Starting in 2010, British Black and White Magazine ran a series for a couple of years on the 100 photo books that everyone should own. In a rare fit of cleaning and organizing, I unfortunately threw out most of the magazines. So, I decided to come up with my own list of Photo Books You Should Own.
To put together this list, I surveyed the internet for similar lists and talked with other photographers. Early on, I decided to make the list mainly about “fine art photography” books. I mostly stayed away from “how-to” books, but did include a couple of historical survey types of books for their contributions to the understanding and appreciation of fine art photography.
Below are my Top 9 “Photo Books That You Should Own”. I chose these nine partly based on how many other lists they showed up on, the impact/renown of the photographer/artist, and my personal opinions. I tried to put together a “top 10” list. But 9 books really stood out from the rest. There were a handful of other candidates for a number 10, but none of them stood out from the others the way my top 9 did. So, here are my Top 9, and “Other Books of Interest”.
Sierra Nevada/The John Muir Trail, by Ansel Adams. Seminal, influential work by probably the most famous landscape photographer of all time. Includes text by John Muir. Used to lobby for the creation of Kings Canyon National Park a couple years after its publication. At the time of publication, it was considered the highest quality photo book possible.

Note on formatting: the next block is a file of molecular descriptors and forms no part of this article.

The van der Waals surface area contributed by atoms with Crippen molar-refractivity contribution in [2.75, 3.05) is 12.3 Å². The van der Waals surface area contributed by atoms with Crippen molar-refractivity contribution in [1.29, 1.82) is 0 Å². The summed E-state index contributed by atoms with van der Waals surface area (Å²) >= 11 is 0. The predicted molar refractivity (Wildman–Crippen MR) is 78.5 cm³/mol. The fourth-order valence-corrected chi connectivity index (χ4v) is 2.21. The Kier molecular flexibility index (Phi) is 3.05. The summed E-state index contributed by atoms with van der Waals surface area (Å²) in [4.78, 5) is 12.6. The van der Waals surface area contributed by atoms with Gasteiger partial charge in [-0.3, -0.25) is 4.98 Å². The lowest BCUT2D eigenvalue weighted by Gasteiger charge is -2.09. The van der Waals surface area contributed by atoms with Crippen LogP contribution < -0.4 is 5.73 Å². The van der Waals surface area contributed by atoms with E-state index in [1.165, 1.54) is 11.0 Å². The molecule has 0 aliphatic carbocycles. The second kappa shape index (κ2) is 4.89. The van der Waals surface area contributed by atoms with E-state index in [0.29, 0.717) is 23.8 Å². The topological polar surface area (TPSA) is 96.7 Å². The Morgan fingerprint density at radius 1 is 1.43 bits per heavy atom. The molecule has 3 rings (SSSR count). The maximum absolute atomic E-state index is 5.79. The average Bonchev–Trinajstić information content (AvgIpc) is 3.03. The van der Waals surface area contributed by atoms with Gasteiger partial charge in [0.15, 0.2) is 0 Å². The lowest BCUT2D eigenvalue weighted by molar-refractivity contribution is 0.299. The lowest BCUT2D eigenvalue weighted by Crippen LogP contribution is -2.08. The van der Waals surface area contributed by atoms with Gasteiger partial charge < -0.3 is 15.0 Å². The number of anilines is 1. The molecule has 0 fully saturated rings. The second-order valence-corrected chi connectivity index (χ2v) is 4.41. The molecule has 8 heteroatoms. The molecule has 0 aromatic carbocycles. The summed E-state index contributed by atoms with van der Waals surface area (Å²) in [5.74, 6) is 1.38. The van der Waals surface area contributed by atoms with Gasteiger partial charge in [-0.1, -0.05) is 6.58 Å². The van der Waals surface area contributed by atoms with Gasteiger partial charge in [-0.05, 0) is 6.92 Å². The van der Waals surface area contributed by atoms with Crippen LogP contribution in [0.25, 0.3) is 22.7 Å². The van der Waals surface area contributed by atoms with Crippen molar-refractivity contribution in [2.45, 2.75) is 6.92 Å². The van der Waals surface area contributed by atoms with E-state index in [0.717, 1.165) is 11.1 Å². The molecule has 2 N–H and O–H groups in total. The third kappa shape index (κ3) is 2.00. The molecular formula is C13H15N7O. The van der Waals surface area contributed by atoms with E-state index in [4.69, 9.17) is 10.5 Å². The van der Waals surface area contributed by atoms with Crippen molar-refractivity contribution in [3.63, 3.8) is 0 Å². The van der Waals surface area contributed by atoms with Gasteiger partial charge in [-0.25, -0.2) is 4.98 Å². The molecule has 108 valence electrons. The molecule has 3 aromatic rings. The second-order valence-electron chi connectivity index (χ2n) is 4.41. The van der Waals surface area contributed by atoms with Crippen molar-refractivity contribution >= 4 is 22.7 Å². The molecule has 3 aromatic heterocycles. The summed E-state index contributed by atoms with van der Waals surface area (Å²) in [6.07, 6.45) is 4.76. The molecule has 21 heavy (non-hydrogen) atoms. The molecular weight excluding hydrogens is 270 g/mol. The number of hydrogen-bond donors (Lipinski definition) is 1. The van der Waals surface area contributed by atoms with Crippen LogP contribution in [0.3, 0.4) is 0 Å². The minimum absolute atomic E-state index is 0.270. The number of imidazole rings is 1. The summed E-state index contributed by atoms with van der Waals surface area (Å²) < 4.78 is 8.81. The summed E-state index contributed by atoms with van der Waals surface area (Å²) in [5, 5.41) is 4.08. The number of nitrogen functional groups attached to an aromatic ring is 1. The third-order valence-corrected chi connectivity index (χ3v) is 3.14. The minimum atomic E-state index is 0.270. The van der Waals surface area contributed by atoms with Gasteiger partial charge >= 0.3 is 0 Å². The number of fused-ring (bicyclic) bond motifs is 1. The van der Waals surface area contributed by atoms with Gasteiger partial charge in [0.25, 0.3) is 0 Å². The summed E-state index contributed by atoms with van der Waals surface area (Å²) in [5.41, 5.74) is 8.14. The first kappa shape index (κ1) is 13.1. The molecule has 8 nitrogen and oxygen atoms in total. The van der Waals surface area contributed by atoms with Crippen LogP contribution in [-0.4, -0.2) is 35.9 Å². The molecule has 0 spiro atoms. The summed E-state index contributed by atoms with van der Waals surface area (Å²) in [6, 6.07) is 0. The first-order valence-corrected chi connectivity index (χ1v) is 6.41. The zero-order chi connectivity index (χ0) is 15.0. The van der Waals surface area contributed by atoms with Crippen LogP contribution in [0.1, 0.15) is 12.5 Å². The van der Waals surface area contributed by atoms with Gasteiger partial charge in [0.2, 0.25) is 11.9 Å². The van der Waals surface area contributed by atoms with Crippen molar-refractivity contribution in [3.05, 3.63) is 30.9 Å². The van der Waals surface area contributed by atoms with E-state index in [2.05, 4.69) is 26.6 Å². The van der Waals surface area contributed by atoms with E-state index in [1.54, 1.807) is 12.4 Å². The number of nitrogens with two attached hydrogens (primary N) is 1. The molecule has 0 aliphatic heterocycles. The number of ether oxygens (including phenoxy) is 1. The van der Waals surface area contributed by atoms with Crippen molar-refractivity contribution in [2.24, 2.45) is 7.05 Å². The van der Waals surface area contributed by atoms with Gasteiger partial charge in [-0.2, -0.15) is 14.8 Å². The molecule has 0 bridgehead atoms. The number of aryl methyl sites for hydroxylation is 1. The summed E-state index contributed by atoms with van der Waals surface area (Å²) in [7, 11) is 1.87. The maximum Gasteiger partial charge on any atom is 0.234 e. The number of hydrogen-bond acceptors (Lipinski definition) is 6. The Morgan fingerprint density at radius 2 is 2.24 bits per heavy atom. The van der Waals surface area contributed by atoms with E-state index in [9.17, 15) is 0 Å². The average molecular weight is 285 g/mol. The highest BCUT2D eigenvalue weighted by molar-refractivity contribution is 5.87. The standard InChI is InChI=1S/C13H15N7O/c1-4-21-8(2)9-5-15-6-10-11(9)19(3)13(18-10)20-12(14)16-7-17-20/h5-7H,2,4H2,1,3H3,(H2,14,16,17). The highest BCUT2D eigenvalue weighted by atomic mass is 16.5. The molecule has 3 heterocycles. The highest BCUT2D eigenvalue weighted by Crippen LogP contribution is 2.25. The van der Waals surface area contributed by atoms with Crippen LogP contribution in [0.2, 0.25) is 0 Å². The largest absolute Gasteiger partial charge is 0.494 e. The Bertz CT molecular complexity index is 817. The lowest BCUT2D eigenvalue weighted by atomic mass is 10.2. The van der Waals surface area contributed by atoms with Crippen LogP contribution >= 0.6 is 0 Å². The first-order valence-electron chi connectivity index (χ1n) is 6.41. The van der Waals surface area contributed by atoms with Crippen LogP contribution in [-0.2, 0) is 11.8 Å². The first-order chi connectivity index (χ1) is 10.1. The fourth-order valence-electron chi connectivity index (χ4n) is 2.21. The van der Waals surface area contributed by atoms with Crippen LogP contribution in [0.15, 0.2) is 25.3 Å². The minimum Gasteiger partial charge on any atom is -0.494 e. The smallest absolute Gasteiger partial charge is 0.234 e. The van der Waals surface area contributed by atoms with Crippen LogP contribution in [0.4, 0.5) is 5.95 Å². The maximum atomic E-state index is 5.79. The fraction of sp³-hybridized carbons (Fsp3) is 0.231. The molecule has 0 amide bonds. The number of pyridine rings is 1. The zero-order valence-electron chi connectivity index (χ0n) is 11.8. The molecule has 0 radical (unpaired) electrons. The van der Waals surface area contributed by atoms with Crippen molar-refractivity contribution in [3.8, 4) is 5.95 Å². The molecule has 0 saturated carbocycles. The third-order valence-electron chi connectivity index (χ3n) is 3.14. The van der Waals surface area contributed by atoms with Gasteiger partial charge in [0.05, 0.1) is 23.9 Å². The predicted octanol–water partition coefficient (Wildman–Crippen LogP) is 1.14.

The Decisive Moment, by Henri Cartier-Bresson. Essentially a monograph of the best works of the father of street photography. Cartier-Bresson’s forward includes his explanation of what he meant by “the decisive moment.” Recommended by PHLearn website for: Anyone hoping to improve their ability to capture a scene that tells a story.
The Americans, by Robert Frank. Frank was raised in Switzerland, bringing an outsider’s view to his study of mid-20th century America and Americans. Book includes a forward by Frank’s friend Jack Kerouac. Frank’s work pioneered a raw, candid, and honest style that remains popular to this day.
Tiny, Streetwise Revisited, by Mary Ellen Mark. Tells the story Tiny (Erin Balckwell), first seen in Mark’s Streetwise, published in 1988. Tiny was then a 13-year-old prostitute living in a Seattle community of homeless and troubled youth. Mark’s followed Tiny who, in 1988, was a 43 year-old mother of 10 children of her own.
The History of Photography, by Beaumont Newhall. First published in 1937 as catalog for an exhibition put on by Newhall for MOMA. New sections were added in the fifth edition included photographs made in color. Amazon says “No other book and no other author have managed to relate the aesthetic evolution of the art of photography to its technical innovations with such an absorbing combination of clarity, scholarship and enthusiasm.”
Reflections in Black – A History of Black Photographers, 1840 to the Present, by Deborah Willis. Willis is a contemporary African-American artist, photographer, curator of photography, photographic historian, author, and educator. Reflections in Black, the first comprehensive history of black photographers,is based on a show that she curated Smithsonian. Nearly 600 images offer ich, moving glimpses of everyday black life, from slavery to the Great Migration to contemporary suburban life.